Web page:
(Repeats story first issued on July 22)
* Geely was unlikely suitor for Volvo
* Global financial crisis created opportunity
* China has mixed record in acquiring foreign brands
* Untangling Ford-Volvo web a big challenge
* China approval for deal expected soon
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By Kevin Krolicki, Niklas Pollard and Fang Yan
DETROIT/GOTHENBERG/NINGBO, July 22 It was a
miserable winter day in January 2007, the kind that makes auto
executives in the Motor City wonder why they hold the Detroit
Auto Show at the most inhospitable time of the year.
Li Shufu, a farmer's son from China's Zhejiang province who
last week become the unlikely chairman of Volvo Cars, was
looking for some cheer from Ford Motor Co's (F.N) finance chief
Don Leclair in his office at Ford's glass-sheathed
A year earlier, a new model made by his company Geely,
which means auspicious in Mandarin, had made an unfortunate
debut at the Detroit show. This was despite a sticker price of
less than $10,000 that was meant to make it the "VW Bug" of
Unable to get space in the main hall, Geely Automobile
Holdings (0175.HK) parked its homely sedan in the lobby of Cobo
Hall, where it looked forlorn during the black tie gala. The
chrome lettering on the drably named MR7171A model on display
had been unevenly applied, the tires were dirty and only partly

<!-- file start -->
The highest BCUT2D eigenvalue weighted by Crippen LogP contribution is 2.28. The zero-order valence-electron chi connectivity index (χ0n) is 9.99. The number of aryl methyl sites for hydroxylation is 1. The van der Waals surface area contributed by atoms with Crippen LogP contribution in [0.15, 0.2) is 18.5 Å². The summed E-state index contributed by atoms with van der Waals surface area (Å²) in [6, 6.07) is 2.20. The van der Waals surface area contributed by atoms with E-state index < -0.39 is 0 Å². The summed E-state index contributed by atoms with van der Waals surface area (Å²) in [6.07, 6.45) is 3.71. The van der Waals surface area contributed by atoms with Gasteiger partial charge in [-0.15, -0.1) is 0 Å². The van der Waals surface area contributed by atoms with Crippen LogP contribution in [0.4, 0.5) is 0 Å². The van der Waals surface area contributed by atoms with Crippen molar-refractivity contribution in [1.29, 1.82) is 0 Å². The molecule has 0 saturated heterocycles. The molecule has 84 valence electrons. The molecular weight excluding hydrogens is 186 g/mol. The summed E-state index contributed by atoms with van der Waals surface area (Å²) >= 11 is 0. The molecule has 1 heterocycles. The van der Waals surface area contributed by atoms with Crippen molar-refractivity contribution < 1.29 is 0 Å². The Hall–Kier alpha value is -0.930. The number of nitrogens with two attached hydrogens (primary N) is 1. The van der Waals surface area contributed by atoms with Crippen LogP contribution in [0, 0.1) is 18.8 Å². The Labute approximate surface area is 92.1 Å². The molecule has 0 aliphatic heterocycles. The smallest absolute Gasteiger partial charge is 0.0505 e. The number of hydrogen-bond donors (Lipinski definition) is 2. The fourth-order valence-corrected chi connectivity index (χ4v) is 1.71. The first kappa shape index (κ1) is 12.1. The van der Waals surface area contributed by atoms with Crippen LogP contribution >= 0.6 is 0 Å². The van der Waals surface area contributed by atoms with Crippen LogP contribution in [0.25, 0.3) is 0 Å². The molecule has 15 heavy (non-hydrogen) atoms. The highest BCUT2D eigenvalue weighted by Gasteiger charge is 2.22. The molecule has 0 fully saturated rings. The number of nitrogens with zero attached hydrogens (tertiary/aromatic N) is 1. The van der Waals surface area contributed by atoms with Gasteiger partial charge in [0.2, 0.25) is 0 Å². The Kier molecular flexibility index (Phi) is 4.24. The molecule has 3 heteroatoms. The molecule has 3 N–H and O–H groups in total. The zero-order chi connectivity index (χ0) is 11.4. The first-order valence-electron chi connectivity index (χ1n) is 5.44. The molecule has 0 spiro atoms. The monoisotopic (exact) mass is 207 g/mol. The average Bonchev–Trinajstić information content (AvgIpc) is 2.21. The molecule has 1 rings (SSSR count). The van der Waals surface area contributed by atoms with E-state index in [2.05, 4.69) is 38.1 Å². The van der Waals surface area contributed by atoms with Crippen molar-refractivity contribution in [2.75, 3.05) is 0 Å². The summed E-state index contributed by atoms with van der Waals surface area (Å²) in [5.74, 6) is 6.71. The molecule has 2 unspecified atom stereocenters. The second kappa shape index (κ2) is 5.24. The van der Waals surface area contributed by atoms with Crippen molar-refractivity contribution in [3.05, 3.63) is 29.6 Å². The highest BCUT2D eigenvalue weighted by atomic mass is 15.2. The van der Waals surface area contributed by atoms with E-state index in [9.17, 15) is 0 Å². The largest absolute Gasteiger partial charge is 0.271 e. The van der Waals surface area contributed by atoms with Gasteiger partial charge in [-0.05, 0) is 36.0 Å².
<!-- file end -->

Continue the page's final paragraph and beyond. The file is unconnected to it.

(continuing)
inflated, and the interior was heavy on plastic.
Li, now 47, had succeeded in China by marketing "the
world's cheapest car" to an emerging middle class in the
country's inland cities. But his Geely model was mercilessly
panned in America. You get what you pay for, people said.
"I just remember engineers from the other car companies
coming to look at the Geely, peer under the hood and then walk
off holding their noses," said John Harmer, a former California
politician who was a consultant to Li's aborted attempt to
crack into the U.S. market on his own.
Li abruptly abandoned plans to take the U.S. market by
storm with his people's car after that fiasco.
Leclair, a lifelong veteran of Ford's finance operations,
took that first meeting with Li in January 2007, freezing rain
pounding against the office windows at One American Road in
Dearborn, a Detroit suburb, as a courtesy call.
His focus for months had been trying to stop the staggering
cash burn at Ford. Weeks after Li's visit, he would announce
Ford had lost $12.6 billion in 2006 and would cut almost 44,000
workers. The Geely visit, people involved in the preparations
say, barely hit the radar for Ford's senior management.
Li, on the other hand, was excited, though the meeting
never got beyond polite generalities. "I was surprised he had
left it at that, but Chinese business culture and American
business culture are very different," Harmer said. "In China,
it's important first to make a connection."
BUYING THE BRAND
By the time the next Detroit auto show rolled around, Li,
who had started Zhejiang Geely Holding Group as a refrigerator
parts-maker with a loan from his father in 1986, was no longer
dreaming about taking America by storm with the cheapest car on